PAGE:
Continued from previous page

University of Oregon, also studied under Mr. Trimpi as a graduate student. He remembered his former teacher as an â&#x20AC;&#x153;exacting scholarâ&#x20AC;? who understood poetry and literature in an academic way, but also intuitively. Mr. Trimpi, according to Mr. Shankman, possessed â&#x20AC;&#x153;a keen and sensitive understanding of, and feeling for, poetic formâ&#x20AC;? and was â&#x20AC;&#x153;himself an accomplished poetâ&#x20AC;? with a â&#x20AC;&#x153;feel for the word, the line, and for meter.â&#x20AC;? Mr. Trimpi was born on Sept. 3, 1928, in New York City,

N.Y., to William Wesley Trimpi Sr. and Marion Bock Trimpi, according the Stanford release. He was admitted to the hospital last week after falling in his Woodside home. He is survived by his former wife, poet Helen Pinkerton Trimpi; his two daughters, Erica Light and Alison Corcoran; his sons-in-law, Martin Light and Robert Corcoran; his brother, Michael L. Trimpi; his sister, Abigail M. Kellogg; two grandsons; and a great-granddaughter. A memorial service will be held at a date to be announced, according to Stanford. A





PLAYHOUSE continued from page 3

imagined they would.” Mr. Bratt, along with adult volunteers and students Jacob Richter and Zach de Haff, delivered and installed the playhouse on a recent morning. “The rain of course decided to do its major drop just as we arrived at the community center to start unloading the project,” Mr. Bratt said. “We had lots of adult help, but our two students were right in the thick of things getting soaked and putting the house together.” Mr. Bratt said students in his “House that Hillview Built” mini-course “were completely responsible for the design of the playhouse and for the construction. I acted as the supervisor along with Barrett Moore and Arne Ericson (of Novo Construction in Menlo Park). “The students were divided into three groups to create their vision

of the playhouse. When each group had come up with a design, they had to present it to the rest of the students, and in the end they voted on the design they liked the best. As supervisors, we helped bring some of the ideas back to reality, but that was our only part of the design process.” Mr. Bratt said students were shown how to lay out a wall and “made aware of adjustments that needed to be done to fit the 6x6 limitation.” Each group created a set of plans for their wall section, he said, and he designed the base structure, which, for many of the students, was their “first exposure to hammering.” But it wasn’t their last, and the structure was completed in good order, winning praise from the school community and beyond. “It is my hope that the students came away with some construction knowledge and a sense of accomplishment, because many of the visitors (who) passed through the room could not believe that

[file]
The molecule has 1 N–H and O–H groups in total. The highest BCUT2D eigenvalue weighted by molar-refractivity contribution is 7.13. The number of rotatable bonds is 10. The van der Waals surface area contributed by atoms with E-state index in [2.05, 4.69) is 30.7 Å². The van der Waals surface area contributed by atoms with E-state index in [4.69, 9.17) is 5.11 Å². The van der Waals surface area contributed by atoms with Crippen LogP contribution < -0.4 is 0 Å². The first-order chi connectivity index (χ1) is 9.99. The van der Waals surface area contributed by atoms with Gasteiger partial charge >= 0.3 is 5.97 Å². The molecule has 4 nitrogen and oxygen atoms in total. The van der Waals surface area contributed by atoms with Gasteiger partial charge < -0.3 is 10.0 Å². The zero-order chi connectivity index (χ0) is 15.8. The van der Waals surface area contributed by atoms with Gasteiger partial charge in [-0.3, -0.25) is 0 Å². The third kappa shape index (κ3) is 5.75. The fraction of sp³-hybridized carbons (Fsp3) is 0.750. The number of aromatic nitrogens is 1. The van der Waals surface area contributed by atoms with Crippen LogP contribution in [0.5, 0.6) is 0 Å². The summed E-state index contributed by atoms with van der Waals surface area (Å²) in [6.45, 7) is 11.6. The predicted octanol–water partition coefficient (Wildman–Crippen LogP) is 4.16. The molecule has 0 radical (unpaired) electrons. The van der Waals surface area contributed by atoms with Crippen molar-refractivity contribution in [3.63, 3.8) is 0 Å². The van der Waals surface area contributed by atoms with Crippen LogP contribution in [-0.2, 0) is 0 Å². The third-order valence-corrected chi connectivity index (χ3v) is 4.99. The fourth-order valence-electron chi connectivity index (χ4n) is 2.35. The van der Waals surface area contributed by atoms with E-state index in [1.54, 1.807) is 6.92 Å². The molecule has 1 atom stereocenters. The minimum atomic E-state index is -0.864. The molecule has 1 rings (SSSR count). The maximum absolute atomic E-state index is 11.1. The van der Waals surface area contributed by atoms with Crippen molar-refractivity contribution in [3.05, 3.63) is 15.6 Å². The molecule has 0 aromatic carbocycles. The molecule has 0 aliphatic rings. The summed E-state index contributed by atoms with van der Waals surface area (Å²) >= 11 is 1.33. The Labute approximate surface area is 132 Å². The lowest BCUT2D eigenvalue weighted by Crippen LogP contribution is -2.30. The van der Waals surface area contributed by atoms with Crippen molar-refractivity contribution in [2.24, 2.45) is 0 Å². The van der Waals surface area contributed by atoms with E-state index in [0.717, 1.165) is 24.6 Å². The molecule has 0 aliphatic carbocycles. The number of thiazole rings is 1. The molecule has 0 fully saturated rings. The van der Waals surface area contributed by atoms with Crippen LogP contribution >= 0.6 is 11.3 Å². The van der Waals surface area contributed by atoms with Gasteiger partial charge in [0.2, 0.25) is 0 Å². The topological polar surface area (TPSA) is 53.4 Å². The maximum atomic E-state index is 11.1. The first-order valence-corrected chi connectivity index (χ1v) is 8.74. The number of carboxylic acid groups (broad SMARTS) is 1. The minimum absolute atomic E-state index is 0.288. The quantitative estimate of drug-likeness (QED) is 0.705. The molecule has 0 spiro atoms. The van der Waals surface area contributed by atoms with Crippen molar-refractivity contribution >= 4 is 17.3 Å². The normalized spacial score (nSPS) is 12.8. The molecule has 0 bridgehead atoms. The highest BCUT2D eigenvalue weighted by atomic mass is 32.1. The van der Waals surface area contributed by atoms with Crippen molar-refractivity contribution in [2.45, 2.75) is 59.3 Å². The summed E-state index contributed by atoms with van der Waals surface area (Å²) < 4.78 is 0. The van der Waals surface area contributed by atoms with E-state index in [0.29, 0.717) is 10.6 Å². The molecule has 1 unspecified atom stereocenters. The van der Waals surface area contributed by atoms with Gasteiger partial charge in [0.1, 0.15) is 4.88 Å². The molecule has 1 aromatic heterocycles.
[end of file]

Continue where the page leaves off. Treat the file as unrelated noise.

students had done almost all of the work,” Mr. Bratt said. “The community support was wonderful, the trailer we used to haul the sections was provided free of charge by Tony Shadle of Shadle Construction, and Arne Ericson gave up a week’s worth of his time to help the students understand how to build a playhouse,” he said. And without Ms. Moore’s help, “the student design part of the project, and all of the details that needed to be done, would have been a nightmare for me.” Ms. Lobel of Puente noted in a written statement that the project “was a partnership between kids in two unique communities built around play. For some of these kids, the playhouse will be larger than their homes.” She said some common questions kids asked about the house were: Will it have a bathroom? Will it have furniture? What is a dog door? And, can I stay overnight?